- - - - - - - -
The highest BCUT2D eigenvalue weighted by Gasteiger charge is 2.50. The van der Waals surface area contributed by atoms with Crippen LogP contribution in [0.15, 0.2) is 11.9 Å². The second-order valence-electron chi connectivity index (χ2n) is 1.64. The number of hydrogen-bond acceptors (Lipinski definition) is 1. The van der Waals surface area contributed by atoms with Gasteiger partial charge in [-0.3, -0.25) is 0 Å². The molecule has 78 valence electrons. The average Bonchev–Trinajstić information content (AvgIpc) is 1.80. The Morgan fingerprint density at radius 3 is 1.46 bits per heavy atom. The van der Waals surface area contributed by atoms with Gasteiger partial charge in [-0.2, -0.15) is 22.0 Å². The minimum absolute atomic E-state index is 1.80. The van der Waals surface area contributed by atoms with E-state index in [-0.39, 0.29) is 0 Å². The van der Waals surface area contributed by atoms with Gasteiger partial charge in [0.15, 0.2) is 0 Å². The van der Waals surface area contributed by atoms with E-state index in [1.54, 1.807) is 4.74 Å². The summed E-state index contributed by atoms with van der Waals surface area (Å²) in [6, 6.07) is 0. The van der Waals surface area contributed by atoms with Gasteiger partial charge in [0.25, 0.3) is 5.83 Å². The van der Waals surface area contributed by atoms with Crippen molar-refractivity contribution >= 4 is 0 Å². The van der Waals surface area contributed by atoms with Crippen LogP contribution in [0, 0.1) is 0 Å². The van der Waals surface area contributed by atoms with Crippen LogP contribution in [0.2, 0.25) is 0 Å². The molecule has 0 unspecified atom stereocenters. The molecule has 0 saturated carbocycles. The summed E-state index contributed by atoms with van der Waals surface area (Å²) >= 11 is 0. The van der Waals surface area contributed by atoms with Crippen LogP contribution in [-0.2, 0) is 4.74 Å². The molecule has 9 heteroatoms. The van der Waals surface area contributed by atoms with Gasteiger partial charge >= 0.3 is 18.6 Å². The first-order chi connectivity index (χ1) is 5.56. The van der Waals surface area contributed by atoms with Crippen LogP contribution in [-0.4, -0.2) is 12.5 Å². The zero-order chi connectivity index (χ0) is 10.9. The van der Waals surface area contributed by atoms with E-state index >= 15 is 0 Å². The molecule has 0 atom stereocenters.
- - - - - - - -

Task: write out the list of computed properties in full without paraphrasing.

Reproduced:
The highest BCUT2D eigenvalue weighted by Gasteiger charge is 2.50. The van der Waals surface area contributed by atoms with Crippen LogP contribution in [0.15, 0.2) is 11.9 Å². The second-order valence-electron chi connectivity index (χ2n) is 1.64. The number of hydrogen-bond acceptors (Lipinski definition) is 1. The van der Waals surface area contributed by atoms with Gasteiger partial charge in [-0.3, -0.25) is 0 Å². The molecule has 78 valence electrons. The average Bonchev–Trinajstić information content (AvgIpc) is 1.80. The Morgan fingerprint density at radius 3 is 1.46 bits per heavy atom. The van der Waals surface area contributed by atoms with Gasteiger partial charge in [-0.2, -0.15) is 22.0 Å². The minimum absolute atomic E-state index is 1.80. The van der Waals surface area contributed by atoms with E-state index in [-0.39, 0.29) is 0 Å². The van der Waals surface area contributed by atoms with Gasteiger partial charge in [0.15, 0.2) is 0 Å². The van der Waals surface area contributed by atoms with E-state index in [1.54, 1.807) is 4.74 Å². The summed E-state index contributed by atoms with van der Waals surface area (Å²) in [6, 6.07) is 0. The van der Waals surface area contributed by atoms with Gasteiger partial charge in [0.25, 0.3) is 5.83 Å². The van der Waals surface area contributed by atoms with Crippen molar-refractivity contribution >= 4 is 0 Å². The van der Waals surface area contributed by atoms with Crippen LogP contribution in [0, 0.1) is 0 Å². The van der Waals surface area contributed by atoms with Crippen LogP contribution in [0.2, 0.25) is 0 Å². The molecule has 0 unspecified atom stereocenters. The molecule has 0 saturated carbocycles. The summed E-state index contributed by atoms with van der Waals surface area (Å²) >= 11 is 0. The van der Waals surface area contributed by atoms with Crippen LogP contribution in [-0.2, 0) is 4.74 Å². The molecule has 9 heteroatoms. The van der Waals surface area contributed by atoms with Gasteiger partial charge >= 0.3 is 18.6 Å². The first-order chi connectivity index (χ1) is 5.56. The van der Waals surface area contributed by atoms with Crippen LogP contribution in [-0.4, -0.2) is 12.5 Å². The zero-order chi connectivity index (χ0) is 10.9. The van der Waals surface area contributed by atoms with E-state index >= 15 is 0 Å². The molecule has 0 atom stereocenters.